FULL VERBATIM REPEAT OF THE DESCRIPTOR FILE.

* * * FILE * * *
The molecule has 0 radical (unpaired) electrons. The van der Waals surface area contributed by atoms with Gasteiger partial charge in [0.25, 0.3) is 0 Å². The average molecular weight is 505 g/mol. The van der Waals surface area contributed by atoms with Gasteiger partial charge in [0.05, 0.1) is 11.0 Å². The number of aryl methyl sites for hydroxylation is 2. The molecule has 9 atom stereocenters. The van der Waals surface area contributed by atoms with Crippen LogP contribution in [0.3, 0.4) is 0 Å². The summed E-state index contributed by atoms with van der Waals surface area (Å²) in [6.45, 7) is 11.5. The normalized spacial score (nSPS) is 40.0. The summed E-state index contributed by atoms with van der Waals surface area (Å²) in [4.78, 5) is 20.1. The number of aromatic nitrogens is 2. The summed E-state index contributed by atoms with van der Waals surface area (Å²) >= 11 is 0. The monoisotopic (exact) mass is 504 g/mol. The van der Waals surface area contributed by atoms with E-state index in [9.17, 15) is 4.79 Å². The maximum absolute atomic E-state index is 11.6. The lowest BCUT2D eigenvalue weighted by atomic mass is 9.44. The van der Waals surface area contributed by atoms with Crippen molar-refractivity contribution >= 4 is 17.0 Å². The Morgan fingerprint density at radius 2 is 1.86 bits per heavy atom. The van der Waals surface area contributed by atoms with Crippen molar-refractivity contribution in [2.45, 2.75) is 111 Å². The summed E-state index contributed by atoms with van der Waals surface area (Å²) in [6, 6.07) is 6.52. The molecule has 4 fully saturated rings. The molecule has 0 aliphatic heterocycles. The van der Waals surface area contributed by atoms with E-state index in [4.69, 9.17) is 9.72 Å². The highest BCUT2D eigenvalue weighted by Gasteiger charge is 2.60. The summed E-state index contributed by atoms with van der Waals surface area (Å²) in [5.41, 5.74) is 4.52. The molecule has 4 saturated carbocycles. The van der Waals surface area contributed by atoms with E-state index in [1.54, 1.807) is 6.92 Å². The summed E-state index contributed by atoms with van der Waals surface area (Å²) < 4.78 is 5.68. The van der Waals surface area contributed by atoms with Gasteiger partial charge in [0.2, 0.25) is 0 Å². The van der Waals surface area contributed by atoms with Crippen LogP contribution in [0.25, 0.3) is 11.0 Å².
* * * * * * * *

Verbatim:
The molecule has 0 radical (unpaired) electrons. The van der Waals surface area contributed by atoms with Gasteiger partial charge in [0.25, 0.3) is 0 Å². The average molecular weight is 505 g/mol. The van der Waals surface area contributed by atoms with Gasteiger partial charge in [0.05, 0.1) is 11.0 Å². The number of aryl methyl sites for hydroxylation is 2. The molecule has 9 atom stereocenters. The van der Waals surface area contributed by atoms with Crippen LogP contribution in [0.3, 0.4) is 0 Å². The summed E-state index contributed by atoms with van der Waals surface area (Å²) in [6.45, 7) is 11.5. The normalized spacial score (nSPS) is 40.0. The summed E-state index contributed by atoms with van der Waals surface area (Å²) in [4.78, 5) is 20.1. The number of aromatic nitrogens is 2. The summed E-state index contributed by atoms with van der Waals surface area (Å²) >= 11 is 0. The monoisotopic (exact) mass is 504 g/mol. The van der Waals surface area contributed by atoms with E-state index in [9.17, 15) is 4.79 Å². The maximum absolute atomic E-state index is 11.6. The lowest BCUT2D eigenvalue weighted by atomic mass is 9.44. The van der Waals surface area contributed by atoms with Crippen molar-refractivity contribution >= 4 is 17.0 Å². The Morgan fingerprint density at radius 2 is 1.86 bits per heavy atom. The van der Waals surface area contributed by atoms with Crippen molar-refractivity contribution in [2.45, 2.75) is 111 Å². The summed E-state index contributed by atoms with van der Waals surface area (Å²) in [6, 6.07) is 6.52. The molecule has 4 fully saturated rings. The molecule has 0 aliphatic heterocycles. The van der Waals surface area contributed by atoms with E-state index in [4.69, 9.17) is 9.72 Å². The highest BCUT2D eigenvalue weighted by Gasteiger charge is 2.60. The summed E-state index contributed by atoms with van der Waals surface area (Å²) in [5.41, 5.74) is 4.52. The molecule has 4 saturated carbocycles. The van der Waals surface area contributed by atoms with E-state index in [1.54, 1.807) is 6.92 Å². The summed E-state index contributed by atoms with van der Waals surface area (Å²) < 4.78 is 5.68. The van der Waals surface area contributed by atoms with Gasteiger partial charge in [0.2, 0.25) is 0 Å². The van der Waals surface area contributed by atoms with Crippen LogP contribution in [0.25, 0.3) is 11.0 Å².